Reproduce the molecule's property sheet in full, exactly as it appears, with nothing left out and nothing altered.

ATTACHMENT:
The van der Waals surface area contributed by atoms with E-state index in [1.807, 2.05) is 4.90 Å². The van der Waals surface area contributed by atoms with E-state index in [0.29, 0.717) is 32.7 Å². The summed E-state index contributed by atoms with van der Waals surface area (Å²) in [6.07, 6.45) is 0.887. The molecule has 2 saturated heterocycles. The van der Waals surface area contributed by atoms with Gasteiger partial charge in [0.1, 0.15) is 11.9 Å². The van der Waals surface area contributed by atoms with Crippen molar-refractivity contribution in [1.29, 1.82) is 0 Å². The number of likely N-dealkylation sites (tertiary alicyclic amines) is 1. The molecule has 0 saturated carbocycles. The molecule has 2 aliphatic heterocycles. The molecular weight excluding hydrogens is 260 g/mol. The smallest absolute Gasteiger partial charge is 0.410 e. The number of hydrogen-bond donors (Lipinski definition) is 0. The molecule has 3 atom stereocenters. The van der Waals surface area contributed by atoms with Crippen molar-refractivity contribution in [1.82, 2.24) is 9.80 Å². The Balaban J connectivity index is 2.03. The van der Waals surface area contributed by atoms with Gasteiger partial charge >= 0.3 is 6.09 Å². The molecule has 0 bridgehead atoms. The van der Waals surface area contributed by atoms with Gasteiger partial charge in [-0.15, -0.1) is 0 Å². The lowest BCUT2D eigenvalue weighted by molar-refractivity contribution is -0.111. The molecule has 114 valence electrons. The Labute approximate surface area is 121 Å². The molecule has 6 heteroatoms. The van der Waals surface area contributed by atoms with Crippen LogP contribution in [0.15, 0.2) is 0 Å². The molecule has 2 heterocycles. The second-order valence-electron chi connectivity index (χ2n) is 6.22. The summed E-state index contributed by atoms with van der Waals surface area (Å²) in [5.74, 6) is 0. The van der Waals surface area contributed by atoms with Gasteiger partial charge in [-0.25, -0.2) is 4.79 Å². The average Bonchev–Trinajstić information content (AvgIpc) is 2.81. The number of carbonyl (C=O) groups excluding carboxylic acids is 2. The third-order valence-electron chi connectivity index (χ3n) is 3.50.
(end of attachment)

The van der Waals surface area contributed by atoms with E-state index in [1.807, 2.05) is 4.90 Å². The van der Waals surface area contributed by atoms with E-state index in [0.29, 0.717) is 32.7 Å². The summed E-state index contributed by atoms with van der Waals surface area (Å²) in [6.07, 6.45) is 0.887. The molecule has 2 saturated heterocycles. The van der Waals surface area contributed by atoms with Gasteiger partial charge in [0.1, 0.15) is 11.9 Å². The van der Waals surface area contributed by atoms with Crippen molar-refractivity contribution in [1.29, 1.82) is 0 Å². The number of likely N-dealkylation sites (tertiary alicyclic amines) is 1. The molecule has 0 saturated carbocycles. The molecule has 2 aliphatic heterocycles. The molecular weight excluding hydrogens is 260 g/mol. The smallest absolute Gasteiger partial charge is 0.410 e. The number of hydrogen-bond donors (Lipinski definition) is 0. The molecule has 3 atom stereocenters. The van der Waals surface area contributed by atoms with Crippen molar-refractivity contribution in [1.82, 2.24) is 9.80 Å². The Balaban J connectivity index is 2.03. The van der Waals surface area contributed by atoms with Gasteiger partial charge >= 0.3 is 6.09 Å². The molecule has 0 bridgehead atoms. The van der Waals surface area contributed by atoms with Gasteiger partial charge in [-0.15, -0.1) is 0 Å². The lowest BCUT2D eigenvalue weighted by molar-refractivity contribution is -0.111. The molecule has 114 valence electrons. The Labute approximate surface area is 121 Å². The molecule has 6 heteroatoms. The van der Waals surface area contributed by atoms with Crippen LogP contribution in [0.15, 0.2) is 0 Å². The molecule has 2 heterocycles. The second-order valence-electron chi connectivity index (χ2n) is 6.22. The summed E-state index contributed by atoms with van der Waals surface area (Å²) in [5.74, 6) is 0. The van der Waals surface area contributed by atoms with Gasteiger partial charge in [-0.25, -0.2) is 4.79 Å². The average Bonchev–Trinajstić information content (AvgIpc) is 2.81. The number of carbonyl (C=O) groups excluding carboxylic acids is 2. The third-order valence-electron chi connectivity index (χ3n) is 3.50.